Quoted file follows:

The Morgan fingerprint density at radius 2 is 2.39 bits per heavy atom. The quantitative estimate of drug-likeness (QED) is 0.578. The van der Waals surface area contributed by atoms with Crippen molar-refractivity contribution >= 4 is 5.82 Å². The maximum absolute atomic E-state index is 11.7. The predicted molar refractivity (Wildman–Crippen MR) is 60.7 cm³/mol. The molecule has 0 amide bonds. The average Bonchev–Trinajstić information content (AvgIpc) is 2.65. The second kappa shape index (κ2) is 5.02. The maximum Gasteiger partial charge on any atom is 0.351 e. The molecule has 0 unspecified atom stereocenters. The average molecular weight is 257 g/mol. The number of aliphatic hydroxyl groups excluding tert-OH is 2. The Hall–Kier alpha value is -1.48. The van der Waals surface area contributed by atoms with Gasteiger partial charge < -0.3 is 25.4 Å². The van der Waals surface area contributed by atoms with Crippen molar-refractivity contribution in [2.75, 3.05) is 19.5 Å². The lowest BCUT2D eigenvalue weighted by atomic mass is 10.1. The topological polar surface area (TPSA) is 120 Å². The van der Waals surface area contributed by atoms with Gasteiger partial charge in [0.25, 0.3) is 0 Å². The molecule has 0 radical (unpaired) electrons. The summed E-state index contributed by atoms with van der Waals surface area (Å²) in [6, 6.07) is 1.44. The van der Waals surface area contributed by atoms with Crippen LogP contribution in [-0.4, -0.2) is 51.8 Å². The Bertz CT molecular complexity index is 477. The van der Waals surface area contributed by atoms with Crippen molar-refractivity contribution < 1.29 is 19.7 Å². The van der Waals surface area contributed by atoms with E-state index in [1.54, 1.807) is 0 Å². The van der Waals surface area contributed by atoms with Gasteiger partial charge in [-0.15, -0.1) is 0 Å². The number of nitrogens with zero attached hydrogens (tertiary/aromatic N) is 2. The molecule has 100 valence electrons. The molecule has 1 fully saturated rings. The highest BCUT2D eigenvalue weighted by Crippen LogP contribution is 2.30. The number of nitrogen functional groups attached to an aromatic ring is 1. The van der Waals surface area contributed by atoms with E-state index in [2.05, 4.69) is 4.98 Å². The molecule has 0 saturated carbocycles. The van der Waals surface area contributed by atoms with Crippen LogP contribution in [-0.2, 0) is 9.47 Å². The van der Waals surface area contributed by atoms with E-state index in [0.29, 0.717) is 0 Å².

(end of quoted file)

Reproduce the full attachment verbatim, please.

The Morgan fingerprint density at radius 2 is 2.39 bits per heavy atom. The quantitative estimate of drug-likeness (QED) is 0.578. The van der Waals surface area contributed by atoms with Crippen molar-refractivity contribution >= 4 is 5.82 Å². The maximum absolute atomic E-state index is 11.7. The predicted molar refractivity (Wildman–Crippen MR) is 60.7 cm³/mol. The molecule has 0 amide bonds. The average Bonchev–Trinajstić information content (AvgIpc) is 2.65. The second kappa shape index (κ2) is 5.02. The maximum Gasteiger partial charge on any atom is 0.351 e. The molecule has 0 unspecified atom stereocenters. The average molecular weight is 257 g/mol. The number of aliphatic hydroxyl groups excluding tert-OH is 2. The Hall–Kier alpha value is -1.48. The van der Waals surface area contributed by atoms with Gasteiger partial charge < -0.3 is 25.4 Å². The van der Waals surface area contributed by atoms with Crippen molar-refractivity contribution in [2.75, 3.05) is 19.5 Å². The lowest BCUT2D eigenvalue weighted by atomic mass is 10.1. The topological polar surface area (TPSA) is 120 Å². The van der Waals surface area contributed by atoms with Gasteiger partial charge in [0.25, 0.3) is 0 Å². The molecule has 0 radical (unpaired) electrons. The summed E-state index contributed by atoms with van der Waals surface area (Å²) in [6, 6.07) is 1.44. The van der Waals surface area contributed by atoms with Crippen LogP contribution in [-0.4, -0.2) is 51.8 Å². The Bertz CT molecular complexity index is 477. The van der Waals surface area contributed by atoms with Crippen molar-refractivity contribution < 1.29 is 19.7 Å². The van der Waals surface area contributed by atoms with E-state index in [1.54, 1.807) is 0 Å². The van der Waals surface area contributed by atoms with Gasteiger partial charge in [-0.15, -0.1) is 0 Å². The number of nitrogens with zero attached hydrogens (tertiary/aromatic N) is 2. The molecule has 100 valence electrons. The molecule has 1 fully saturated rings. The highest BCUT2D eigenvalue weighted by Crippen LogP contribution is 2.30. The number of nitrogen functional groups attached to an aromatic ring is 1. The van der Waals surface area contributed by atoms with E-state index in [2.05, 4.69) is 4.98 Å². The molecule has 0 saturated carbocycles. The van der Waals surface area contributed by atoms with Crippen LogP contribution in [-0.2, 0) is 9.47 Å². The van der Waals surface area contributed by atoms with E-state index in [0.29, 0.717) is 0 Å².